Education is a people business and it is a hard one to nail down.  Sometimes trying to quantify those metrics is difficult. Great improvement in one youngster will look very differently in another child.  We all know how unique each of our children are and how unique our family is.  How would we ever rank or “measure” our children or rank our family?  It is not as easy as scores on a test or performances on a common task.  The reality is, that in schools, we are really in the business of developing traits and habits, confidence and drive, grit and tenacity, determination and persistence.  Those are tough to measure, but when you see those traits up close and personal, just as we saw them on Friday night, you know they are there, and you know those are the traits that have driven those young people forward. A number of these folks have been so busy on their career path that they have not been back to our campus in years.  Now they really want to return and appreciated our reaching out to them.  Many had no idea that so many Huskies were living and working in New York City. Bottom line please be aware that the outcomes are there.

The second bit of information came from my twin grandchildren of all people.  Emily and I were able to spend Saturday with them.  Reed and Ella will turn two at the end of this month.  They now run everywhere and I mean that happy, go, go kind of run.  They talk unceasingly. Some of it I can’t understand.  I am not sure if that is “twin talk” or I just haven’t figured out exactly how they enunciate things.  We were able to play games, listen to their joy in telling us they know their letters and numbers.  They kindly allowed their Oma and Opa to hold them and read books, but only for short periods of time.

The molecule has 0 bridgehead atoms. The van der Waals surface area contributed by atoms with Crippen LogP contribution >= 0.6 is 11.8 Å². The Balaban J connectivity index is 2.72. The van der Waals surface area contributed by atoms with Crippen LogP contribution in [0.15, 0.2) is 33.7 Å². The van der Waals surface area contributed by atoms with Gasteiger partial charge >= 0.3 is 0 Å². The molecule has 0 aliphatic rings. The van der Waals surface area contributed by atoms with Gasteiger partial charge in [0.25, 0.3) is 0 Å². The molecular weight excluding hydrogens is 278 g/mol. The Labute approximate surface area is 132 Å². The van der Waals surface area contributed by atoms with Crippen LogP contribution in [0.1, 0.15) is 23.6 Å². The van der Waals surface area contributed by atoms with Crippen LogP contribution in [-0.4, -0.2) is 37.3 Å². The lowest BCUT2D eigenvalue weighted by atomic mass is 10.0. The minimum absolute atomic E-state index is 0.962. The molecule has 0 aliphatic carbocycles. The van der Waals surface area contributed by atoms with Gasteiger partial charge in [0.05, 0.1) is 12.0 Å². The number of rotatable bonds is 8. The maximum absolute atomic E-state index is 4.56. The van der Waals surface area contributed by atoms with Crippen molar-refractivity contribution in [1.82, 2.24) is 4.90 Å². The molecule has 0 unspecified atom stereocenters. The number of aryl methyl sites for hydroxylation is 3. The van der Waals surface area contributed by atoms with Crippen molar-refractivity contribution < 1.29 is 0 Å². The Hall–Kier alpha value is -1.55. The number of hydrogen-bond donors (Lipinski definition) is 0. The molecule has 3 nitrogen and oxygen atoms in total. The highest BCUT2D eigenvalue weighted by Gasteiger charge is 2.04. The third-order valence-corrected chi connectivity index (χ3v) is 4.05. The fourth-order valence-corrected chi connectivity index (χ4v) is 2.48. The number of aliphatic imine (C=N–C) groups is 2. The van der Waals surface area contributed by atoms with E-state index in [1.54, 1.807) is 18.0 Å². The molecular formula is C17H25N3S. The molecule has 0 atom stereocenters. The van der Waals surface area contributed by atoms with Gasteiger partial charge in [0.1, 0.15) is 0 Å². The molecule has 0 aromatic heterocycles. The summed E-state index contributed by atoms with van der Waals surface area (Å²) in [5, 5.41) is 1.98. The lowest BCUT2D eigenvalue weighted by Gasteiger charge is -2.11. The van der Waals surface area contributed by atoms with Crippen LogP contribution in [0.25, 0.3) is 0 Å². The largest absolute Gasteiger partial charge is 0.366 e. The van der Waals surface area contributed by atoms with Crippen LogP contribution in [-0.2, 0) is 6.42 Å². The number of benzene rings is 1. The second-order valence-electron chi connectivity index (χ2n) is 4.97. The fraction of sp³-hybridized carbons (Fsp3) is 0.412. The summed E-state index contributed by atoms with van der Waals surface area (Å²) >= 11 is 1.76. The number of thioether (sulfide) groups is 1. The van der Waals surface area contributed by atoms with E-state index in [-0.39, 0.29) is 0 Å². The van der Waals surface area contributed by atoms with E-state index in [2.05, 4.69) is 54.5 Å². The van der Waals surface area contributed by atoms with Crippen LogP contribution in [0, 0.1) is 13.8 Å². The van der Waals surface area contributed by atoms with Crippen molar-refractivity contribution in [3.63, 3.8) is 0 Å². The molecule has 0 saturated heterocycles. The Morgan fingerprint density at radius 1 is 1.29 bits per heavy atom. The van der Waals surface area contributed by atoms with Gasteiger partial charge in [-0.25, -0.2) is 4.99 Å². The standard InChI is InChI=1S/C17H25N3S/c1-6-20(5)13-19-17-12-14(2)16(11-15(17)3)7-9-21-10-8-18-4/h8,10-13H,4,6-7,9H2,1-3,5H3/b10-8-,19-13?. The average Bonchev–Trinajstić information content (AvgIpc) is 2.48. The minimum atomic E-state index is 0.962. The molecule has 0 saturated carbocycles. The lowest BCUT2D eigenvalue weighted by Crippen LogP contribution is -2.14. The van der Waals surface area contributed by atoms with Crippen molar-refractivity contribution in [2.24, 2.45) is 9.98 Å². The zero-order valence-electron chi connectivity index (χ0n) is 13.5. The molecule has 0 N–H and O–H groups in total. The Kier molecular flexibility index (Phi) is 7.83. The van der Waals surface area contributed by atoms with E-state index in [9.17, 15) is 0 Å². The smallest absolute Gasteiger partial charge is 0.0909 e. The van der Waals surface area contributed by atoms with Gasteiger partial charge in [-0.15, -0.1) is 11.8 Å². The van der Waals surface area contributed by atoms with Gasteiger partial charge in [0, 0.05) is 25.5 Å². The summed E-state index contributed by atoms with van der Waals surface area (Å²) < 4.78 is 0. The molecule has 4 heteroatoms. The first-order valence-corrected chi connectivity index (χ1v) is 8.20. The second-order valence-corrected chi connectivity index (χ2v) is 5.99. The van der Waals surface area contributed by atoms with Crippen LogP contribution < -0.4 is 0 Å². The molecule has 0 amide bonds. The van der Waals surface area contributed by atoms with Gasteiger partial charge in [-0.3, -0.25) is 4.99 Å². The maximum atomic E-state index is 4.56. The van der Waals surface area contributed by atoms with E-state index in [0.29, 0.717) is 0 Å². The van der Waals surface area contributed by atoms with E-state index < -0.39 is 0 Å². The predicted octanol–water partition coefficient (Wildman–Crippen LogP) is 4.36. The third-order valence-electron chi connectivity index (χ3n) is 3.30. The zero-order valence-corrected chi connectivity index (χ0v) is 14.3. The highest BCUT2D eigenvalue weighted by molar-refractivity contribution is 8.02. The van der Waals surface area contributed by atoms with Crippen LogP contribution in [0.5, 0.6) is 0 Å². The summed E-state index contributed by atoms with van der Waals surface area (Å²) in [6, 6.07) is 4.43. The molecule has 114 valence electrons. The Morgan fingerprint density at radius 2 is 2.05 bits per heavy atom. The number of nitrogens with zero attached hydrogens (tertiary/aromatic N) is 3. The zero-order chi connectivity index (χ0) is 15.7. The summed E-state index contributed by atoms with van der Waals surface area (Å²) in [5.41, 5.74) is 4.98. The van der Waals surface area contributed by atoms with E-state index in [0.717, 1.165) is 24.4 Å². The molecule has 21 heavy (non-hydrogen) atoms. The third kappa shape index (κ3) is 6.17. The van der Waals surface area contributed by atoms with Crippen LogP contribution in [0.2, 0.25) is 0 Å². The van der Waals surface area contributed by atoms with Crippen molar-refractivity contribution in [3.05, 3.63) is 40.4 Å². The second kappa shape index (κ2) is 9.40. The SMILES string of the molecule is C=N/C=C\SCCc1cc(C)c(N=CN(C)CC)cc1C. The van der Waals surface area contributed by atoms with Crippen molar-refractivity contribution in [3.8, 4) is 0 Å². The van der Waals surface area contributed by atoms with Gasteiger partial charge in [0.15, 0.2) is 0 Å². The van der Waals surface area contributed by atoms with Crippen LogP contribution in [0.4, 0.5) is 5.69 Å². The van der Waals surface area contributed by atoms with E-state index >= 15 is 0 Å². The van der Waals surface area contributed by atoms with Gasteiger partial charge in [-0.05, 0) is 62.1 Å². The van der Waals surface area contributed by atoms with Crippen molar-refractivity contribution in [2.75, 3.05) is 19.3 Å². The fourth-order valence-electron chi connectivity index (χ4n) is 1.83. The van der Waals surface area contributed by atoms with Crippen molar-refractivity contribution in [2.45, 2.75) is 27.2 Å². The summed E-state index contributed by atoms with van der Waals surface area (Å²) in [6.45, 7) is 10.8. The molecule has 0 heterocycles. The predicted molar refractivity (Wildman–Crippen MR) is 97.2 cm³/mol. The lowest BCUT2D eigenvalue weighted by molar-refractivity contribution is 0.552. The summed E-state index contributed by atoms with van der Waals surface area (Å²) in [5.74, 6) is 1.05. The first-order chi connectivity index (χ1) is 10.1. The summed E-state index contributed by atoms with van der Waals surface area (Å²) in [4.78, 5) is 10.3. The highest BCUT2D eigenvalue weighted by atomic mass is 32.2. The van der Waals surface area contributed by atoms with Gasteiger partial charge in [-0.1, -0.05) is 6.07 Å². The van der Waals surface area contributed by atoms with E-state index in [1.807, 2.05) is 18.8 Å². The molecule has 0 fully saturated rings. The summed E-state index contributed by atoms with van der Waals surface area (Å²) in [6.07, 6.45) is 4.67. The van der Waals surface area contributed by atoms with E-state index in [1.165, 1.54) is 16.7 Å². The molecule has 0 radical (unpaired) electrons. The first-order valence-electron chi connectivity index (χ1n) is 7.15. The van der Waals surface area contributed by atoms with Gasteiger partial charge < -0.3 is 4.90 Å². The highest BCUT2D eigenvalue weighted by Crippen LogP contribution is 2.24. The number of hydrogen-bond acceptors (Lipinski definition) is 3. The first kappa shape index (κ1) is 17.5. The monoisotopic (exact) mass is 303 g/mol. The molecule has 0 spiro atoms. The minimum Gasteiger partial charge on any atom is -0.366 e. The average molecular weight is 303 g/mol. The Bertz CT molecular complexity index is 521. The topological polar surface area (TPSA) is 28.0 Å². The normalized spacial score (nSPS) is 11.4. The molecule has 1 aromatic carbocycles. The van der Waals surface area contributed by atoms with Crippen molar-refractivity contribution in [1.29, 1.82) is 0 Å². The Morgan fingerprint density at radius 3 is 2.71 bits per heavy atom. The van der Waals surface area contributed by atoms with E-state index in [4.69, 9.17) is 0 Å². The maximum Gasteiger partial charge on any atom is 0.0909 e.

But what I really learned was how that wonderful two-year-old mind works. With all the words in their growing vocabulary, the two most frequently heard words were “no” and “stop.”  And those words were very clear and were meant, I learned, as complete sentences. Reed in particular, was very serious when he said them and he meant it when he used them.  And that is exactly how I feel about this winter… “no” and “stop.”  So hopefully we can all exercise Reed and Ella’s approach to the pressures that are coming before all of us. Join me in looking up to the sky, in a serious and firm voice, and say, “No” and “Stop!” Who knows, it just may help

Have a super week!  Realize that even with all the snow in the fields, our spring teams are hard at work trying to get ready for their seasons. And spring break is just ahead!  If you see any member of our Facilities Team, please also join me in thanking them for all the hard work they did in getting the campuses ready for our return.  They are outstanding and deserve our thanks and praise for their hard work, determination, and relentless “Driving Spirit!”

Best wishes to you!